That sounds hopeful, doesn’t it?
Picture this with me: What if there was something more detrimental to a person in recovery than a relapse into their sexually compulsive behavior? Believe it or not, there is.
What if I told you that long-lasting freedom from porn addiction doesn’t only hinge on abstaining from watching anymore porn? Sure, this helps break a pattern of addiction, but it’s not number one on the list.
Are you ready for it?
The single greatest reason a person will fail in recovery from a sexual addiction is their unwillingness to know and be known by others in healthy accountability relationships.
Simply put: Recovery cannot become a solo act. Once it does, your chances of becoming a man or woman of sexual integrity instantly disappear. I know, I’m really riding the hope train today! But it’s the truth. Your recovery journey is one that is meant to be shared with others who also struggle the same way you do. There is so much power in knowing and being known by others who are also walking this path!
Here’s something I often need to remind myself: Whether or not I realize I need people in my life, the truth is that I need them. I’m not even the most social person either. I prefer small groups, quiet moments, and experiences that don’t involve a lot of people. But as it relates especially to my relationship with the Lord and my recovery journey, I cannot grow in isolation.
Think with me for a moment about the physical body: God created the body to include everything it needed on the inside and outside to function — two eyes, two ears, two feet, etc. But also for the inside to function correctly with the outside — without the brain, we cannot make complex decisions. Without lungs, we cannot effectively breathe and move. It all was designed to work together. You see my point.
But somehow we don’t think that applies to our own lives as it relates to our own addictions & behaviors. We depend upon others for so many reasons. When it comes to our recovery, we live as remote islands.
I remember especially in the early part of my recovery — it wasn’t a matter of IF I was going to slip, but WHEN. The reality is that slips and relapses happen even in recovery. I needed healthy people in my life not just to confess what I had done but to hear THEIR stories too! So that I didn’t think I was the problem and I was weird for messing up.
Accountability reminds us that we’re not alone.
Accountability requires you to invite feedback, correction, discipline, and confrontation into your life. It invites others to see the real you and step in when they see an issue that could be harmful for your life. They have complete access because you’re unwilling to hide anything.
I believe there a couple reasons why many individuals don’t seek out healthy accountability for their lives:
- SHAME — If you’ve been in recovery for any length of time, I’m sure you understand that one of your greatest enemies to progress is shame. Shame causes us to hide, to bury, & to isolate from people who love us and care for us. I believe this to be the number one reason why so many don’t find long-lasting success in recovery. If the enemy can convince you that you’re worthless and you will never change, why seek help from anyone? That’s what shame does.
- PROCRASTINATION — “I’ll call ***** tomorrow.” “I’ll meet with ***** next week.” The constant pushing off what should take priority gets replaced by other demands in our lives. We allow our schedules to dictate us instead of being the ones who dictate our scheudles. When you don’t make something as important as your recovery journey a priority, don’t be surprised at the level of your struggle. Establishing safe, healthy accountability sources takes work. It takes time. And it’s worth every second. Stop putting it off.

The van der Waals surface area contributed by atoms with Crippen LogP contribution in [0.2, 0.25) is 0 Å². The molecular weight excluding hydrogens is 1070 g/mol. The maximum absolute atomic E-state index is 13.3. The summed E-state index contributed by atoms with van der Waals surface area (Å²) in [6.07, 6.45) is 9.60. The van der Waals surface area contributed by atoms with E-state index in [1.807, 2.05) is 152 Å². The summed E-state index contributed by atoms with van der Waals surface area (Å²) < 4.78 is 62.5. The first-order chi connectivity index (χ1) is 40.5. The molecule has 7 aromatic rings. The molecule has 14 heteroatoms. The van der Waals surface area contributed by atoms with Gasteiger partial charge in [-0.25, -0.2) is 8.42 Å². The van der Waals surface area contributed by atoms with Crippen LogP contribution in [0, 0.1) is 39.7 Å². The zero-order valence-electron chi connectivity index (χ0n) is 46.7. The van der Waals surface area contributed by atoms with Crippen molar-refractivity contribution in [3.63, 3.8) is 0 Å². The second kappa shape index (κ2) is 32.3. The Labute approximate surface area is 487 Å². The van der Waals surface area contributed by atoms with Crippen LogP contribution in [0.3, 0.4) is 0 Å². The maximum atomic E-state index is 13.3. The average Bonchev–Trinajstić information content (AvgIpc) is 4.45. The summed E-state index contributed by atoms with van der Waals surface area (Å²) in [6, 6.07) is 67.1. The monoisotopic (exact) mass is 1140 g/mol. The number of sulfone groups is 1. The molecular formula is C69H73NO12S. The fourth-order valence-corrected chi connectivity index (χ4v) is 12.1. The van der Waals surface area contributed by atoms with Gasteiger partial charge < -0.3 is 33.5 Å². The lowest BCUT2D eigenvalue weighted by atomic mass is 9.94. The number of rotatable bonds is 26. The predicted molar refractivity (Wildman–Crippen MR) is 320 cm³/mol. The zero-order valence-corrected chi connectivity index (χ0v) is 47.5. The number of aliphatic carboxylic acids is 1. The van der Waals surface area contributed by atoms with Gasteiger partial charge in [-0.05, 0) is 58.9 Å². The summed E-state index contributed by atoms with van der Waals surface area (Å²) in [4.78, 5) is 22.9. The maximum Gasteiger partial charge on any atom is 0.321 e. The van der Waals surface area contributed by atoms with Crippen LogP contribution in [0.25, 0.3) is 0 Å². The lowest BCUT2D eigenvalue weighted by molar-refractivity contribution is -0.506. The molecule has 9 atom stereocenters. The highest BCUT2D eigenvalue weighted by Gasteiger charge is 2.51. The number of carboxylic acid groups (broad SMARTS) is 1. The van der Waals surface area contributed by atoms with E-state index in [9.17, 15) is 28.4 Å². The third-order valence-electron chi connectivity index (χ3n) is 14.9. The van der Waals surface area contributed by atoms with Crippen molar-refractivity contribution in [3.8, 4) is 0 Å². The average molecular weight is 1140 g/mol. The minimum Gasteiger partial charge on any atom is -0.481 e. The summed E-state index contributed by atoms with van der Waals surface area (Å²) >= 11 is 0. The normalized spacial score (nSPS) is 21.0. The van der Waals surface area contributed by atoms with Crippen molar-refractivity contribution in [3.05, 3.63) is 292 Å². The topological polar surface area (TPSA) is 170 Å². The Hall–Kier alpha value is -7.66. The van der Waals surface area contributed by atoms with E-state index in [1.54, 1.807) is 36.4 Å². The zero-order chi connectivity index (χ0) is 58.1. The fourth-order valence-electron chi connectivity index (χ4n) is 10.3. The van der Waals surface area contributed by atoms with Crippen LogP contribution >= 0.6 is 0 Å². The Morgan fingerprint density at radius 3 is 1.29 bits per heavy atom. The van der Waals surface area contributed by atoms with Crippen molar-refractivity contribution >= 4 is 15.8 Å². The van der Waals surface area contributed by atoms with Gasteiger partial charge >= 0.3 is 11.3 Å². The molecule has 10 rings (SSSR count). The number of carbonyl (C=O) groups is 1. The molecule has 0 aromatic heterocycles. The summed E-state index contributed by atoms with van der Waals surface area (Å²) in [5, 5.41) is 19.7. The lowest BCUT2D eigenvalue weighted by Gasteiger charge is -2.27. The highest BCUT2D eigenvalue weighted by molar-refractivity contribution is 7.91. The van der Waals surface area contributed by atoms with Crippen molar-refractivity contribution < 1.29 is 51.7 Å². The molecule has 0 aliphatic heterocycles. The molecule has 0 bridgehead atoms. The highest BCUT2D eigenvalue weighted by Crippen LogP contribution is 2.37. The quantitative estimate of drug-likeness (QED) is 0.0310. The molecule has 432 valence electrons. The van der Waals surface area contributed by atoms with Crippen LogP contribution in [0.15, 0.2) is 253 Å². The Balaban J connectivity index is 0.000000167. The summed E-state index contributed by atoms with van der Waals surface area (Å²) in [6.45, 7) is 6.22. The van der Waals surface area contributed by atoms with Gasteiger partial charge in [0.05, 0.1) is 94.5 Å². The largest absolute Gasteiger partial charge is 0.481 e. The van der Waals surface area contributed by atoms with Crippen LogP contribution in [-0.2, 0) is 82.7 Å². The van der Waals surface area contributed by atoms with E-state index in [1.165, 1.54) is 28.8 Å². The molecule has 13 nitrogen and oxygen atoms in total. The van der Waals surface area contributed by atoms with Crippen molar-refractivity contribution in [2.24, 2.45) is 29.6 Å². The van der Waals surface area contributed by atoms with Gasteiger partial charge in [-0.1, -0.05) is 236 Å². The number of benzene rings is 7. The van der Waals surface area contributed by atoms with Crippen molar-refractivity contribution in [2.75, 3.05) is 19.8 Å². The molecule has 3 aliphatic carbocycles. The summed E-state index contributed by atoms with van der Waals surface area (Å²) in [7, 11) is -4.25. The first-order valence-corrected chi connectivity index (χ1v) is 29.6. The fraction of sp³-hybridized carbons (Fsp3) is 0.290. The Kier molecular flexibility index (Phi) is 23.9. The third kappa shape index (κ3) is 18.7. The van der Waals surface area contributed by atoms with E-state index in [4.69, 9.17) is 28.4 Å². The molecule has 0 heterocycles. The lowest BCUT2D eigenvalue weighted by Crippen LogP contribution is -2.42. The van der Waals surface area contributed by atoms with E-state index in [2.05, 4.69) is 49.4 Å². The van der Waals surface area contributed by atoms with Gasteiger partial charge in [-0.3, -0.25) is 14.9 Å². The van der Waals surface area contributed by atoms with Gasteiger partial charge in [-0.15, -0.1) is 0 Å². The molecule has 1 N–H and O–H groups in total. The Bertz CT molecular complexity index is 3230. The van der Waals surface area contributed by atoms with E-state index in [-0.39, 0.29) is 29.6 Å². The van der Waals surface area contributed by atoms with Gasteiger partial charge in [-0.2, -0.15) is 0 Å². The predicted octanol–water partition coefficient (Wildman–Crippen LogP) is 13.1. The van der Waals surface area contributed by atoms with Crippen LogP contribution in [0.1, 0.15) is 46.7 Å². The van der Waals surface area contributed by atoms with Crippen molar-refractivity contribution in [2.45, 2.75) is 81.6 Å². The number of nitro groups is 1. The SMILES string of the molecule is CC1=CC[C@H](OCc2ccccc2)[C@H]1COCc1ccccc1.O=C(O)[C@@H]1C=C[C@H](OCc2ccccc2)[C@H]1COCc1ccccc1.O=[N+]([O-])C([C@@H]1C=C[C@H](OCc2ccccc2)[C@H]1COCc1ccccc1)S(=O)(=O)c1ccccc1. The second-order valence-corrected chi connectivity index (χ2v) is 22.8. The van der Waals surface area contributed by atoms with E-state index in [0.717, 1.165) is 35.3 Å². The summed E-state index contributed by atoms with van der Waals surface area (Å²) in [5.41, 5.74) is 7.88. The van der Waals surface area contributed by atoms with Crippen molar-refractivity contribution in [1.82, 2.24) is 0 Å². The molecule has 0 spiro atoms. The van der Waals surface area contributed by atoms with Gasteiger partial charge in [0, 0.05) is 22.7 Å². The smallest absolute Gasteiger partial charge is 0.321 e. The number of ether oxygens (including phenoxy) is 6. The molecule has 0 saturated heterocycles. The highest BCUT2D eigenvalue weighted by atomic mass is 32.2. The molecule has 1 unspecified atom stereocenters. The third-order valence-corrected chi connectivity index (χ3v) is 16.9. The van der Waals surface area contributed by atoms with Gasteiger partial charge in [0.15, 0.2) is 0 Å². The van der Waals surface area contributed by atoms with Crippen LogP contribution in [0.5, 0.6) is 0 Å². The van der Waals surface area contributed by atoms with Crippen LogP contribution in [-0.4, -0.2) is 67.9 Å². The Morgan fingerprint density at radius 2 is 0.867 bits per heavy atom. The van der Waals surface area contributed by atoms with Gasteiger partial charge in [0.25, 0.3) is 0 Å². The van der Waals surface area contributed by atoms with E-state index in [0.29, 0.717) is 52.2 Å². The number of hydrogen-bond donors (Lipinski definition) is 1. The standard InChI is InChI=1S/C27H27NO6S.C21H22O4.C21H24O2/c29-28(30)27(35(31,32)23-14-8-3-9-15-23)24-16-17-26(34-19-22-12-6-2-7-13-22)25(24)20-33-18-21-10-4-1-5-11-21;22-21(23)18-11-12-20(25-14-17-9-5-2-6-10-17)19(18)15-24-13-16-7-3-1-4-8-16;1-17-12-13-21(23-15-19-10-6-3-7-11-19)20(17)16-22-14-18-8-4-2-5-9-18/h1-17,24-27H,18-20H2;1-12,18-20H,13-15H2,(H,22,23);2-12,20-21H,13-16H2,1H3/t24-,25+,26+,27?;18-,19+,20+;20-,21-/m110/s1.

This certainly isn’t an exhaustive list of why people avoid accountability in their lives, but I believe these are two of the greatest reasons.
Looking back upon the last 12 years in my recovery journey, I will NEVER regret all the meetings, phone calls, text messages, groups, workshops, and other points of contact I made with people who cared about my heart. The value that all these interactions carried in my life were beyond words. Granted, at the end of the day, my recovery journey is totally my responsibility. If I wanted to, I could fall back into my former lifestyle at any moment. But that’s just it: I don’t want it anymore. And I haven’t for a long time.
While I own all of the decisions I’ve made on this journey, much of the credit for the success I’ve attained goes to those I invited into my life. The counselors, pastors, friends, and yes even my wife (most importantly) who knew they could challenge me and ask me the tough questions becuase they loved me. I’m so thankful for all of them! They are the people who helped me become the person I am today.
If you’re unsure how to find those kind of life giving relationships, Small Groups Online is the perfect place to begin! SGO helps you to find a weekly, online Zoom group where you will meet with others who share many of the same struggles you do. There are many days and times to choose from so finding a group to fit your schedule is really easy.
If you’re trying to do recovery on your own, you’re doing it the wrong way. Do it the right way by signing up for Small Groups Online today.
If you and your spouse are struggling and would like help on your journey, please feel free to contact us! Or, if you’re a wife and need some extra help from another wife who’s walked through what you have, head on over to the “Support for Wives” section and shoot Tracey a message by filling out the contact form. All communication is strictly confidential.